War In The Balkans -
Biggest Weapons Bonanza
Since Reagan
By Martin McLaughlin
Congress approved a $15.1 billion supplementary spending bill for the war in the Balkans and other Pentagon operations Thursday, providing the down payment on what is now expected to be the biggest bonanza for the US weapons industry since the boom years of the Reagan administration.
The emergency legislation passed both houses of Congress after the Senate voted 70-30 to suspend budget restrictions on the new spending, against the opposition of conservative Republicans who wanted to cut domestic spending dollar for dollar to pay for the military expansion.
The $15.1 billion is more than double the $5.9 billion originally requested by the Clinton administration and the Pentagon to pay for the costs of the war and the operation of camps for the Kosovar Albanian refugees through the end of September. Congressional Republicans added bills for additional Pentagon spending, including $1.8 billion to move a pay raise for US soldiers from 2000 to 1999, military aid to Jordan, and emergency use of US troops in the recovery effort from Hurricane Mitch in Central America.
The bill passed the House Tuesday by a vote of 269-158. The Senate approved it Thursday by 64-36, with clear majorities of both parties, 32-23 among Republicans, 32-13 among Democrats. The increase in Pentagon funding is to be paid for out of budget surpluses supposedly set aside for Social Security. In addition, the House voted to partially cover the cost of the measure by eliminating more than $2 billion in social spending, including $1.2 billion in unspent food stamp funds and $350 million from the Section 8 low-income housing program.
The war in the Balkans has already proved a windfall for companies like Boeing and Raytheon, which make cruise missiles (average price $1.5 million) and other high-tech weapons being expended by Air Force and Navy planes at a rapid rate. Even better are the prospects for makers of "dumb bombs, which have not been used at all since the 1991 Persian Gulf War, but are now being dropped by the thousands onto Yugoslavia.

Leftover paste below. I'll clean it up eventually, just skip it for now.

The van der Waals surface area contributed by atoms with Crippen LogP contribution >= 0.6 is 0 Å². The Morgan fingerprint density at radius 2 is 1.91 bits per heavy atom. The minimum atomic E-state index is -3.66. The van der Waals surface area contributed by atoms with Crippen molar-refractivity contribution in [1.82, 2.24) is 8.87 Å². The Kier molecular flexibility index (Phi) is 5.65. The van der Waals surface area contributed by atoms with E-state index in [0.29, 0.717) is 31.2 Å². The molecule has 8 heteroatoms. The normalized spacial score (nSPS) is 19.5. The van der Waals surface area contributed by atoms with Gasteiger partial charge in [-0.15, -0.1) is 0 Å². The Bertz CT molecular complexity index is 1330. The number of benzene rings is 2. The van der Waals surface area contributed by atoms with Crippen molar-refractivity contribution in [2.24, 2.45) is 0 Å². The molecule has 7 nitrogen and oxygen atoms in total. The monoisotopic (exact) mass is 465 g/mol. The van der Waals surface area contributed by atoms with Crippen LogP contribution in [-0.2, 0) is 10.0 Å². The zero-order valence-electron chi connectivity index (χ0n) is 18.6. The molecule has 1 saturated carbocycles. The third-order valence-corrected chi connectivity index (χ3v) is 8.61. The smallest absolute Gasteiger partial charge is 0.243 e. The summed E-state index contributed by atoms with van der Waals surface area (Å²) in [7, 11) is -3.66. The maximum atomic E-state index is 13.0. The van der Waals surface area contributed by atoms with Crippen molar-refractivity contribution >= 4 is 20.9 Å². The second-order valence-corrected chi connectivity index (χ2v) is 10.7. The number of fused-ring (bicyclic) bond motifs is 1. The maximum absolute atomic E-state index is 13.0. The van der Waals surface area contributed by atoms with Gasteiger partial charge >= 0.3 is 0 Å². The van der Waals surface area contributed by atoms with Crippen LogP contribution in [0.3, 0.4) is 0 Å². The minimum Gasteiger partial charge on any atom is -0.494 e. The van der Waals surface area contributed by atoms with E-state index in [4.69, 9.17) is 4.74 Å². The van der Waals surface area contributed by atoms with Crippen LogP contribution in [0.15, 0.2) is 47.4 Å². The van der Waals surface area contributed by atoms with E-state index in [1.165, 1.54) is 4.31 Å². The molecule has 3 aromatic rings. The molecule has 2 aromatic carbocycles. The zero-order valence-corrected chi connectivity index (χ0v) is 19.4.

In a lengthy article on the front page of its business section May 20, the New York Times pointed to the impact of the war on the financial fortunes of big defense contractors: "Most of the transports, weapons and ordnance now in use in Kosovo is equipment no longer actively produced"including the C-5 transport plane, the B-2 bomber and the Tomahawk cruise missile. So the need for new generations of matériel, and the money to pay for it, represents the best business opportunity in years for military contractors.
The most hotly contested contract will be the new Joint Strike Fighter to replace the F-16, made by Lockheed, which is out of production. Boeing and Lockheed Martin are the two bidders for what could be $50 billion or more in business, depending on how many of the NATO countries decide to buy the plane, and whether the Pentagon authorizes its sale to such US client states as Israel and Saudi Arabia.
In January Clinton announced the biggest increase in US military spending since the end of the Cold War, $112 billion spread across the next five years, bringing the total Pentagon budget to $319 billion by 2005. This does not include Energy Department spending on the production and maintenance of nuclear warheads. Weapons procurement will jump from $44 billion in Fiscal Year 1999 to $53 billion and $60 billion in the next two years.
While congressional Republicans have always been rabidly committed to the arms industry, House and Senate Democrats have shifted in that direction as well. "Kosovo has definitely changed things here on defense spending issues, said Duncan Hunter (R-Calif.) head of the procurement subcommittee of the House Armed Services Committee. "Folks who used to vote to cut defense massively are now voting to deploy our military more and more.
Even before Kosovo the Clinton administration made far more extensive use of the American military than its predecessors, dispatching American troops into foreign operations nearly 50 times in the past six years, compared to 14 military engagements under the Bush administration.
This has greatly increased the wear and tear on equipment, creating a backlog in orders which is now hitting the defense industry. Daniel Burnham, head of Raytheon, maker of the Tomahawk cruise missile, told the Times, "Kosovo underscores what the industry has been saying"that we need to get a sustainable rate of spending. "We need to get $60 billion in weapons outlays. We are now on that path. And we are getting there faster than we first thought.